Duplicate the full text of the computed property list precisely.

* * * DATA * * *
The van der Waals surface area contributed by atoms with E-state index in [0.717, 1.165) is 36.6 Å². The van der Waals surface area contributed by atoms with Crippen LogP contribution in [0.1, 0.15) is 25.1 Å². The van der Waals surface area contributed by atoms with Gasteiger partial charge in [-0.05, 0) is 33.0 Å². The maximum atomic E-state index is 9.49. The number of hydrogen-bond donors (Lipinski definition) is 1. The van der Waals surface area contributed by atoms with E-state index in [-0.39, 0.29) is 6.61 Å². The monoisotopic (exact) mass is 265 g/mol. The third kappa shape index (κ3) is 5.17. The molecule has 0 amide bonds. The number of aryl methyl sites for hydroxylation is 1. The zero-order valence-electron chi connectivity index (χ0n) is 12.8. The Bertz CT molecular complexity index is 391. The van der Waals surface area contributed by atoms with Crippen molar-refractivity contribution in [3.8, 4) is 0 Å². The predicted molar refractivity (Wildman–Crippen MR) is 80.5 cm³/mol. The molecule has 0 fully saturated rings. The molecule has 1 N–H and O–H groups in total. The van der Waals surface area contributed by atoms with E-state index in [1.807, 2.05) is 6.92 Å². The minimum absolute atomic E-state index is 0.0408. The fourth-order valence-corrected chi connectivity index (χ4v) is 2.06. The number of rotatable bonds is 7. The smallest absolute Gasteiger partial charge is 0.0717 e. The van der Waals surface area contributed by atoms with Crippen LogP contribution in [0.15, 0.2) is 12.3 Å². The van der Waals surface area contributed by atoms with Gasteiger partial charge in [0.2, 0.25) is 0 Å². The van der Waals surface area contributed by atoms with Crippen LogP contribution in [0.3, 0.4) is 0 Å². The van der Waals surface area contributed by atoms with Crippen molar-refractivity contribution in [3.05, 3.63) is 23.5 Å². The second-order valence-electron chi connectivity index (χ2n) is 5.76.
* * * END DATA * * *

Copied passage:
The van der Waals surface area contributed by atoms with E-state index in [0.717, 1.165) is 36.6 Å². The van der Waals surface area contributed by atoms with Crippen LogP contribution in [0.1, 0.15) is 25.1 Å². The van der Waals surface area contributed by atoms with Gasteiger partial charge in [-0.05, 0) is 33.0 Å². The maximum atomic E-state index is 9.49. The number of hydrogen-bond donors (Lipinski definition) is 1. The van der Waals surface area contributed by atoms with E-state index in [-0.39, 0.29) is 6.61 Å². The monoisotopic (exact) mass is 265 g/mol. The third kappa shape index (κ3) is 5.17. The molecule has 0 amide bonds. The number of aryl methyl sites for hydroxylation is 1. The zero-order valence-electron chi connectivity index (χ0n) is 12.8. The Bertz CT molecular complexity index is 391. The van der Waals surface area contributed by atoms with Crippen molar-refractivity contribution in [3.8, 4) is 0 Å². The predicted molar refractivity (Wildman–Crippen MR) is 80.5 cm³/mol. The molecule has 0 fully saturated rings. The molecule has 1 N–H and O–H groups in total. The van der Waals surface area contributed by atoms with E-state index in [1.807, 2.05) is 6.92 Å². The minimum absolute atomic E-state index is 0.0408. The fourth-order valence-corrected chi connectivity index (χ4v) is 2.06. The number of rotatable bonds is 7. The smallest absolute Gasteiger partial charge is 0.0717 e. The van der Waals surface area contributed by atoms with Crippen LogP contribution in [0.15, 0.2) is 12.3 Å². The van der Waals surface area contributed by atoms with Gasteiger partial charge in [0.2, 0.25) is 0 Å². The van der Waals surface area contributed by atoms with Crippen LogP contribution in [0.3, 0.4) is 0 Å². The van der Waals surface area contributed by atoms with Crippen molar-refractivity contribution in [3.05, 3.63) is 23.5 Å². The second-order valence-electron chi connectivity index (χ2n) is 5.76.